Phenylalanine is an essential amino acid, but the body does not make it, so it needs to be consumed through diet. Food sources include meats, eggs, soy products, and some nuts and seeds. Artificial sweeteners may also contain phenylalanine. Some individuals need to limit their consumption of this amino acid to maintain health and prevent adverse medical effects, and while some side effects can be alleviated by returning to a strict diet, others cannot, especially if an individual has not received treatment at birth for PKU. Before attempting to treat phenylalanine levels or side effects, talk with your doctor about safe ways to do so.
Stop drinking diet sodas, which often contain aspartame, which contains high levels of phenylalanine, according to the University of Maryland Medical Center. Look to see if any other drinks you typically consume contain aspartame. You might avoid foods sweetened with this additive, but may forget about other ways you consume it, which can cause side effects.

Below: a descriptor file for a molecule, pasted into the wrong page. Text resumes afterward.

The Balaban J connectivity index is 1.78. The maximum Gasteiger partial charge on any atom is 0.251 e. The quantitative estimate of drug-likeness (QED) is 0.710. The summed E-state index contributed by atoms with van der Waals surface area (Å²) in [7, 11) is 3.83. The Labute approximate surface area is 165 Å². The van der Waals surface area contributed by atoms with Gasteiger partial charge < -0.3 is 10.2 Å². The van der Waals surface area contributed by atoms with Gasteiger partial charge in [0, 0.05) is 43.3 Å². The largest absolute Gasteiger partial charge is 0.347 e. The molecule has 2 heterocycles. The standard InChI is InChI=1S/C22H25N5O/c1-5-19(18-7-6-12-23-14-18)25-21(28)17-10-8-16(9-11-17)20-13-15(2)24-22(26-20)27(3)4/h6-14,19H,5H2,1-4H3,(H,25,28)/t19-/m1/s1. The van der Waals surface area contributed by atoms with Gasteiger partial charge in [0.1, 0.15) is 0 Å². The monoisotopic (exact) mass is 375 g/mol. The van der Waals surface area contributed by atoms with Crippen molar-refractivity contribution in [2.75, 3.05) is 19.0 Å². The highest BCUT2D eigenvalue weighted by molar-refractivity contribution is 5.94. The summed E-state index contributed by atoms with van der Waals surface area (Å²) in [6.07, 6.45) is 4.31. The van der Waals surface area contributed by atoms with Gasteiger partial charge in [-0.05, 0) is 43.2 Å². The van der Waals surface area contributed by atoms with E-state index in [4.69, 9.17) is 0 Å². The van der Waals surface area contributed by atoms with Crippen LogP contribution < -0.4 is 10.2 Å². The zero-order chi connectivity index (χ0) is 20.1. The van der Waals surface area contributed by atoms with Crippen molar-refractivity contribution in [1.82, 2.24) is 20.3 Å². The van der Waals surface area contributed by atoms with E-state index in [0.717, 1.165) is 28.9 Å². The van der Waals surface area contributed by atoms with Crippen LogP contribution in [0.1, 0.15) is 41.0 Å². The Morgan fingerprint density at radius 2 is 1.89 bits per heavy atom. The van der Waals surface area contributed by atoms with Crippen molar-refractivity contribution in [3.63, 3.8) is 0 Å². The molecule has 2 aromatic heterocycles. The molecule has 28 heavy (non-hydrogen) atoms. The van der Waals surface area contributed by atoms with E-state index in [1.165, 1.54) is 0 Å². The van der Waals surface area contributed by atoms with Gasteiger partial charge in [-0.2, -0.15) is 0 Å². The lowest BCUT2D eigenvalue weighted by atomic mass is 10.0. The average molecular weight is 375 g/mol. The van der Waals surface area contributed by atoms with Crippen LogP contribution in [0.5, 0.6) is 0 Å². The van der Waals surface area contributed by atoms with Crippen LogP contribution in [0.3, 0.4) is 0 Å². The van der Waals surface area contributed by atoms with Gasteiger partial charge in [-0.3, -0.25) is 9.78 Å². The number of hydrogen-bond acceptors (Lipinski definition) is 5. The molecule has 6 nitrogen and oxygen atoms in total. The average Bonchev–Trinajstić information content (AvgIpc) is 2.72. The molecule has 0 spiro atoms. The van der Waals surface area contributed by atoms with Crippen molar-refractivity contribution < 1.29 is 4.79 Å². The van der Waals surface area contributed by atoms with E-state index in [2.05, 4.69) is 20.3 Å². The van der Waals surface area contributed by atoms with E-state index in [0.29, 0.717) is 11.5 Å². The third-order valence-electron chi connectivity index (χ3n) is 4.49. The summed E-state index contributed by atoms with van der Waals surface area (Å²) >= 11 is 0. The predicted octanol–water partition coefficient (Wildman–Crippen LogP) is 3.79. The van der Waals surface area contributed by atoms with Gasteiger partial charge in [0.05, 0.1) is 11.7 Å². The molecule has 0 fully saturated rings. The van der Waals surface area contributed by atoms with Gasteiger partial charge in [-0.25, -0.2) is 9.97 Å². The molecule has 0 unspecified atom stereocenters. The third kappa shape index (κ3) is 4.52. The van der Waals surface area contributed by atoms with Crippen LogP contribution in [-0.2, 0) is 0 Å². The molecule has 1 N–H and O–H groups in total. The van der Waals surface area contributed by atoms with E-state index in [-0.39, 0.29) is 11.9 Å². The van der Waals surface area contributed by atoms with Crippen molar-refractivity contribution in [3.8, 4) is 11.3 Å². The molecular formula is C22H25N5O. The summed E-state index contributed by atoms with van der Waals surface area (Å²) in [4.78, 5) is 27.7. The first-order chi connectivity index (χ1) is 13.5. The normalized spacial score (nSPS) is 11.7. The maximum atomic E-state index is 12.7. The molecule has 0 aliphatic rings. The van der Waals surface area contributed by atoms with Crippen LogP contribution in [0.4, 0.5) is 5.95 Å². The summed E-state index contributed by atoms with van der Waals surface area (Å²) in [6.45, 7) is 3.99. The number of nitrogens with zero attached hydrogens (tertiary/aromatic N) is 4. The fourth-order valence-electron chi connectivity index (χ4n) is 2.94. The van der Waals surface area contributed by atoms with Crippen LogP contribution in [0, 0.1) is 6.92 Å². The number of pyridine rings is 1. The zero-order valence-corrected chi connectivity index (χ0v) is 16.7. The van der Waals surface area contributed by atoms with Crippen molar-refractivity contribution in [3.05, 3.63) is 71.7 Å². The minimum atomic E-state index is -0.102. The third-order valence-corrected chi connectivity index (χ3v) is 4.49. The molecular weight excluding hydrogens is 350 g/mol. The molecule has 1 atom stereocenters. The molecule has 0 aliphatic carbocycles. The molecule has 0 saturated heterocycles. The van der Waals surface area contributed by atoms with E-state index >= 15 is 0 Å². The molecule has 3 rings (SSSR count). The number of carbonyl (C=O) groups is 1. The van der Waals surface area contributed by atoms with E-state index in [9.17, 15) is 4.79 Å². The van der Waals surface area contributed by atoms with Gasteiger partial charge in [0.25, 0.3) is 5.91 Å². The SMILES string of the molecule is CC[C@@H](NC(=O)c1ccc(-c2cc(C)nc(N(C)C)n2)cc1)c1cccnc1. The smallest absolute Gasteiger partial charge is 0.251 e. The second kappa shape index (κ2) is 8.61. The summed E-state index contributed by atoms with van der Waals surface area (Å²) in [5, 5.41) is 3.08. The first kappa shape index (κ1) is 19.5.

Eat a low-phenylalanine diet, especially if you have phenylketonuria, or PKU, a disorder in which an individual cannot break down phenylalanine. This can cause an excess of the amino acid to build up and may result in brain damage, if the level gets too high for too long. When people with PKU go off their special diets, poor concentration and memory problems can occur. This diet emphasizes fruits, vegetables, low-protein breads, juices and other foods that your health care team has recommended for the condition.
Take a fish oil supplement, also known as an omega-3 fatty acid supplement. Drugs.com states that long-chain fatty acids are usually missing from a phenylalanine-free diet, and omega-3 fatty acid supplements can provide the nutrients necessary to promote healthy neurological development. Other supplements may be necessary as well; ask your doctor about additional nutrients you may need.